When his literary circle is examined, it is possible to discover a number of concerns that recur within this writing. Firstly, there is an obsession with the representation of domestic and estate spaces. Secondly, hierarchal values that operate within the See are replicated in tiers of poets. Thirdly, this group operates as an alternative network to other radical and labouring/middle class groups within counties Antrim and Down. John Hewitt claimed that Percy “became the centre of the most influential literary coterie Ulster has ever known” (Hewitt 2004: 26), though he believed Percy stifled creativity and innovation within it (Hewitt 1987: 68-69).
However, Percy’s patronage was not primarily given for creative purposes. An exploration of texts of his circle’s members reveals that he was keen to promote “English” cultural conventions within a northern Irish space. These were politically and aesthetically beneficial to Percy and his cohort during the period running up to the United Irish Rebellion and in the decade after the creation of the Union of Great Britain and Ireland. His circle operated as a cultural control mechanism that offered a redefinition of the Dromore region after the Rebellion. Also, the variety of voices within the circle reveals a much more expansive and extensive range of writers than Hewitt allowed for.
Overtly, Percy’s role as bishop restricted his literary career as he had to deal with diocesan business and the social round of Irish political life. He did not include his name on the title page of the Reliques as he felt it “indecorous to have […] the name of a grave man at the head of a work of levities” and simultaneously carry out his temporal and religious duties in the seclusion of the smallest Anglican See in Ireland (Wood 1985: 51). Ostensibly, he was in Ireland on God’s business, a fact that he made known in his first sermon in Dromore in October 1783.
Dromore did not initially appear physically or intellectually welcoming as a small town, especially when compared to the municipal and cultural developments of the larger town of Belfast, or the Sees of Derry or Armagh (Glasscock 1967: 82; Musgrave 1802: 12; Malcomson 2003: 36-51). But it did offer potential compensation that an opportunist such as Percy could exploit. His outward rejections of literary dealings need to be contextualised by his actual activities in Dromore. In reality, this was part of his strategy as a newly elevated lord to mask some of the means that helped him to reach his position. He may have wished to disguise any aspect of his former life as an editor of poetry that might come back to haunt him. In many ways he did not want to be seen as a literary antiquarian anymore. However, an examination of correspondence with individuals such as Edmund Malone reveals his continuing interest in literature and books (Smith and Brooks 1944: 6). Evidence from the catalogue of his library at Dromore attests to an enduring acquisition of texts after his move to Ireland, with a continuing interest in antiquarian titles produced by Thomas Chatterton and Joseph Ritson in 1802 (Percy 1808).
Ownership of a library and archive acted as a means to enhance his standing as a cultural player in the social game: “[s]cholarship was made exclusive to those who owned or had access or could decipher such exotic evidence. Private ownership of a manuscript meant monopoly scholarship and so there was a class dimension to this scholarship” (Groom, 1999 38). In Ireland, Percy’s exclusive access to the benefits of this scholarship was magnified, and camouflaged, by his role as Lord Bishop. The relative “isolation” of Ireland worked in his favour, as it lent him the aura of a poet in retirement from the world of Johnson’s Club and the literary haggling that had enabled him to rise in the Anglican social hierarchy in England. But it equally gave him a sense of distance from Belfast and the new cultural mix in which he operated. This conceit of retirement was employed for a number of reasons. It stated his renunciation of the base commerce of literary dealings, at a time when he was not quite as bankable as new writers coming to the fore. The major manifestation of this pose was the way in which Percy managed his estate in the guise of a learned recluse, rediscovering the beauty and instruction that Nature offered.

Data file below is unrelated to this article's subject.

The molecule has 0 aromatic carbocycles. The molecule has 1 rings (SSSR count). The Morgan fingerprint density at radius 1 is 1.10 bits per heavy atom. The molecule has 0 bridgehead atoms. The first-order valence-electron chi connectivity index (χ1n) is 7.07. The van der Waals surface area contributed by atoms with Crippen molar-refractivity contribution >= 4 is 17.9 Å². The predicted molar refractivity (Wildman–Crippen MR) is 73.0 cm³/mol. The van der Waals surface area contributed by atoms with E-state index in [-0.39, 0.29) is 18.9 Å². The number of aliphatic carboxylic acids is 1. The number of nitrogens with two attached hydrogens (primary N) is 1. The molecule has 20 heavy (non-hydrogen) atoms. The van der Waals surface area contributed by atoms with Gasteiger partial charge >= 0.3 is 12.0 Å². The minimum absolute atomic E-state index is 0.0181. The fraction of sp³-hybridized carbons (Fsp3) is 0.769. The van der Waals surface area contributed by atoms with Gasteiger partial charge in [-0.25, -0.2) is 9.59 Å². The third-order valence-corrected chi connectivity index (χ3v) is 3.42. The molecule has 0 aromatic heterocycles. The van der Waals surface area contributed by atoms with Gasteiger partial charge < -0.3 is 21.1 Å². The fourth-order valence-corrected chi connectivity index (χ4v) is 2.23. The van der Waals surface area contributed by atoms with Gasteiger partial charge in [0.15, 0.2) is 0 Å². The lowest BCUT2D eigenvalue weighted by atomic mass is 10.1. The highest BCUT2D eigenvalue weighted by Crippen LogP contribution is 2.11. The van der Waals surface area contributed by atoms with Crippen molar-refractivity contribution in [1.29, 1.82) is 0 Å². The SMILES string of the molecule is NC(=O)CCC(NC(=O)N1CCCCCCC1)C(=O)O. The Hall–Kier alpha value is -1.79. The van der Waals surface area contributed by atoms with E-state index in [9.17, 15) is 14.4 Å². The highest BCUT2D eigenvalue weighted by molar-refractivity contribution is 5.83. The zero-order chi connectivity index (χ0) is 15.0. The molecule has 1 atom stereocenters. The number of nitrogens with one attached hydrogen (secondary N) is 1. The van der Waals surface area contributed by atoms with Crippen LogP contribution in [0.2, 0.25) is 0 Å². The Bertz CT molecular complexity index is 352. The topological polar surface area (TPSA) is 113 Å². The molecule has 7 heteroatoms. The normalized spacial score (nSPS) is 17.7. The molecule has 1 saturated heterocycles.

He had inherited the “mere shell” of a palace in a small See in a northern province (Davis 1989: 263-8). Arthur Young had famously derided Dromore town as a “miserable nest of dirty mud cabbins” in 1780 (Young 1892: 133). Initially, Percy had complained about the high costs involved in supervising his holdings, especially when tithes were so difficult to obtain in Ulster from Dissenters and Catholics who felt deep resentment at having to maintain what they saw as an alien or heretical church. In the Parish of Dromore, Protestants outnumbered Catholics two to one, but, as Bertram Davis has shown, “were in turn outnumbered three to one by the Dissenters” (Davis 1989: 267). The “cathedral”, although in good repair, was hardly of the same magnitude as the Deanship he had left in Carlisle. Percy also had a great acumen for pleading poverty when it suited him, and it is therefore difficult to ascertain how real much of his money worries were. Despite all his claims of financial difficulties, the early years of the 1780s saw him spending money to carry out improvements to his property with gusto. Dromore provided an empty canvas on which to portray an image of his good taste and sound judgment, and situated as it was in what has been termed Ulster’s “Linen Triangle”, proved a potentially very valuable spot at a time of industrialisation (Crawford 1998: 48).
Improving his local landscape was the epitome of his dual mission as lord and enlightened aesthete. Especially when it involved cultivating examples of “English” civilisation in the relatively barren wilds of County Down. He made it known that he wished to recreate a version of William Shenstone’s Leasowes estate in Ireland. Shenstone’s influence as estate developer, as much as literary editor, remained an important influence on Percy (Groom 1999: 29; Calhoun 1985: 102).